Midway through the high-concept experimental drama The We And The I, two gay teenagers on a bus together have a raw, painful, relationship-redefining fight that leaves them both in tears. It’s a rivetingly intense moment, but it comes with a number of problems: It doesn’t make sense within the narrative, and it emerges from nowhere and dissolves into nothing. That’s because it’s an actual fight director Michel Gondry (Eternal Sunshine Of The Spotless Mind, Be Kind Rewind) captured between two of the teenagers who brainstormed and starred in the film as part of an afterschool arts program. As Gondry explained in a Film Comment interview, the two boys (Brandon Diaz and Luis Figueroa) were recreating their real-life relationship from two years previous, but playing each other in the film, to ease their tension and discomfort. Then Diaz broke down and admitted his real feelings to Figueroa—but as himself, rather than as his “Luis” character. So to work the scene into the film, Gondry inserted an earlier scene where one of the boys explains that they’re role-playing as each other as an empathy exercise. The wheels within wheels are dizzying and not particularly convincing—certainly not as convincing as the fight itself. And the way the fight is included regardless of narrative sense highlights the problem with The We And The I: Gondry is focused more on moments than on the film as a whole.
On paper, The We And The I has a terrific central hook: Virtually the entire story takes place on a Bronx bus, as a rowdy group of high-school students head home on the last day of school. When the packed bus first loads up, chaos dominates, with boys and girls flirting and showing off for each other, various social packs picking on anyone who looks weak, and a group of bullies victimizing peers and adults alike. But as the bus slowly empties, the manic energy fades, real conversations start, and people who knew better than to display vulnerability under the mob’s unforgiving scrutiny start making quieter overtures of friendship and trust. There’s a little Breakfast Club in the message and a little Before Sunrise in the freeform, talky execution, which follows conversation after conversation as daylight bleeds into night outside the bus. The situations came from the kids onscreen, who workshopped the script with Gondry, drawing from their actual lives, playing characters not far removed from themselves, and using their own first names. There’s plenty of drama—broken relationships, jealousy, cruelty, angst over an upcoming party, angst over a drunken lesbian kiss at a past party, angst over an attempted image-rehabilitation that didn’t work out, and much more. Many of the individual moments are terrific. It’s like Chain Camera with a built-in arc.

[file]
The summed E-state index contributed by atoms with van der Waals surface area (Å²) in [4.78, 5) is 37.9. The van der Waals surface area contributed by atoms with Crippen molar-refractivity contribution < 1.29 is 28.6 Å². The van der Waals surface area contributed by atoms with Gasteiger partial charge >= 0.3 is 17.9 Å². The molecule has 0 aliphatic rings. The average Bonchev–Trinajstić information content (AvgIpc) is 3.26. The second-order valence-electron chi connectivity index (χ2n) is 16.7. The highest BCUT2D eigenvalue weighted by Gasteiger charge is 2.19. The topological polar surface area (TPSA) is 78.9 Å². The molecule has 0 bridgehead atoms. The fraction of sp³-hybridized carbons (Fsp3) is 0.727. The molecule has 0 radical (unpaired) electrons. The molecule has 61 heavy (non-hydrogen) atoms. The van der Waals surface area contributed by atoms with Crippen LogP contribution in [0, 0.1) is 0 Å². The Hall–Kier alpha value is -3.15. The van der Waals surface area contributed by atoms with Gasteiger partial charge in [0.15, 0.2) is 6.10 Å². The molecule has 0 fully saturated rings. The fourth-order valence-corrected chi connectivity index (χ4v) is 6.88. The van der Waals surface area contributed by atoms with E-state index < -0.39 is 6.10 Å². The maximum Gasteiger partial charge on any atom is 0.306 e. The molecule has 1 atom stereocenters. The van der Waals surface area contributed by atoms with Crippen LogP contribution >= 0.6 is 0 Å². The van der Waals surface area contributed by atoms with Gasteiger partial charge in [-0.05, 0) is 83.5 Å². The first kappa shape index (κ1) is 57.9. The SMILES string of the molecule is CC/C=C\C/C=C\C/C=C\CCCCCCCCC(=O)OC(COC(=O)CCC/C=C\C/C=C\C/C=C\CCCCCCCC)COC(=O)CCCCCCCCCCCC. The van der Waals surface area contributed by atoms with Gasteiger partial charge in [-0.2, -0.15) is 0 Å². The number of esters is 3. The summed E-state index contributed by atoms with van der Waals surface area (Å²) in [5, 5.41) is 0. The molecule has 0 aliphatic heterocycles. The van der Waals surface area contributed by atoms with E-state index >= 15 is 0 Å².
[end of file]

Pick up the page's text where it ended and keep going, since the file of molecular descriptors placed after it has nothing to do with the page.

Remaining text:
But as with any anthology, The We And The I has its weak points, and the whole is choppy. Some characters never come into focus. Gondry’s actors aren’t all skilled, and some deliver their lines with the flat, rushed aggression of awkward amateurs. There’s a lot of repetition, particularly in the first third, as the bully cadre casually chooses target after target. It’s to the film’s credit that it doesn’t overstate or overplay their menace, and it simultaneously sees them as they see themselves—just harmless kids killing time in a world of weak twerps and humorless, fun-quashing scolds—and as their prey sees them, as insensitive, powerful thugs. As they disperse, one of their number, Michael Brodie, comes into particular focus as a guy with a decent core who’s ready for a new social role, but finding it hard to escape his former friends and his peers’ expectations. But his thread is one among a profusion of weaker ones. There’s a lot to love about the film, but it can get buried under the attempts to tell everyone’s story at once. As Diaz and Figueroa’s gripping fight proves, the kitchen-sink approach has problems, even when it yields jaw-dropping results.